The environment society
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The Environment & Society. Chapter 1, Section 2 Notes. Tragedy of the Commons (A published essay by 1968 ecologist Garrett Hardin). “Commons”: Area of land that was shared by entire village.

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The environment society

The Environment & Society

Chapter 1, Section 2 Notes

Tragedy of the commons a published essay by 1968 ecologist garrett hardin
Tragedy of the Commons(A published essay by 1968 ecologist Garrett Hardin)

  • “Commons”: Area of land that was shared by entire village.

  • It was in the best short-term interest of an individual to put as many animals as possible on the commons. (Individuals thought…If I don’t use this resource, someone else will.

  • However, if too many animals grazed on the commons, the animals destroyed the grass.

  • Eventually commons were sectioned off by individual owners who were sure not to put too many animals on their land, because overgrazing meant fewer animals could be put on the land the next year.

  • Hardin’s point is that someone or some group must take responsibility for maintaining a resource or the resource can be overused and become depleted.

Economics environment
Economics & Environment

  • Law of supply & demand: the greater the demand for something, the more that thing is worth. (Ex: Oil prices….and now corn)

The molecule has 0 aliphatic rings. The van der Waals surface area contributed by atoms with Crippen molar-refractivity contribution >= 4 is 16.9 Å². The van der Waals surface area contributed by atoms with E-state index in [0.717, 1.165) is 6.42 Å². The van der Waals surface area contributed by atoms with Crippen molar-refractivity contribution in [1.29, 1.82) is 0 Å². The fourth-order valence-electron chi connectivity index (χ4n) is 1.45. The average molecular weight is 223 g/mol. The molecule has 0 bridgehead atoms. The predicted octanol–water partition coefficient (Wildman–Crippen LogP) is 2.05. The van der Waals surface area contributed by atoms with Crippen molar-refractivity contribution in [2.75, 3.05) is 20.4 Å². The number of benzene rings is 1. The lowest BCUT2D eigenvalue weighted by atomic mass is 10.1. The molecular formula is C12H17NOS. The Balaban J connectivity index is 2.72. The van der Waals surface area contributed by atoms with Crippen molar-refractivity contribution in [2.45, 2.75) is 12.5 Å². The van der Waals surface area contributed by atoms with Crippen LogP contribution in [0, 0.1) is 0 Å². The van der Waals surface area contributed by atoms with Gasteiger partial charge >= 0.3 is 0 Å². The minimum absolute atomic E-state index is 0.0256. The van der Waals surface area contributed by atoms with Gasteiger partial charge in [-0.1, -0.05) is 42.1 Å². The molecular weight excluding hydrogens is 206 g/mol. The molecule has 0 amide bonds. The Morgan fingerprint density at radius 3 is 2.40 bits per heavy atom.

• Costs & Benefits: Cost benefit analysis balances the cost of the action against the benefits one expects from it.

  • Risk Assessment: one of the costs of any action is the risk of an undesirable outcome.

The environment society

Developed and Developing CountriesUnequal distribution of wealth around the world influences the environmental problems that a society faces and the choices it can make.

  • Developed Countries:

    • Higher average incomes

    • Slower population growth

    • Diverse industrial economies

    • Stronger social support systems

      • Ex: United States, Japan, & Canada

  • Developing Countries:

    • Lower average incomes

    • Simple and agricultural based economies

    • Rapid population growth

      • Ex: Ethiopia, Mexico, & Malaysia

Population consumption
Population & Consumption

  • Almost all environmental problems can be traced back to two root causes.

    • 1. The human population in some areas is growing too quickly for the local environment to support

    • 2. People are using up, wasting, or polluting many natural resources faster than they can be renewed, replaced, or cleaned up.

Ecological footprint
Ecological Footprint

  • Shows the productive area of Earth needed to support one person in a particular country.

  • It estimates the land used for crops, grazing, forest products, and housing.

  • Also, it includes the ocean area used to harvest seafood and the forest area needed to absorb the air pollution caused by fossil fuels.

  • In the United States, the ecological footprint is 30 acres/ person (on average 4 times as large as the footprint of a person in a developing country)

Despite the differing points of view on the environment most people support one key goal
Despite the differing points of view on the environment, most people support one key goal….


  • The condition in which human needs are met in such a way that a human population can survive forever.

  • This means we must stop using up resources faster than we can replace them and create a world that will continue to survive in the future.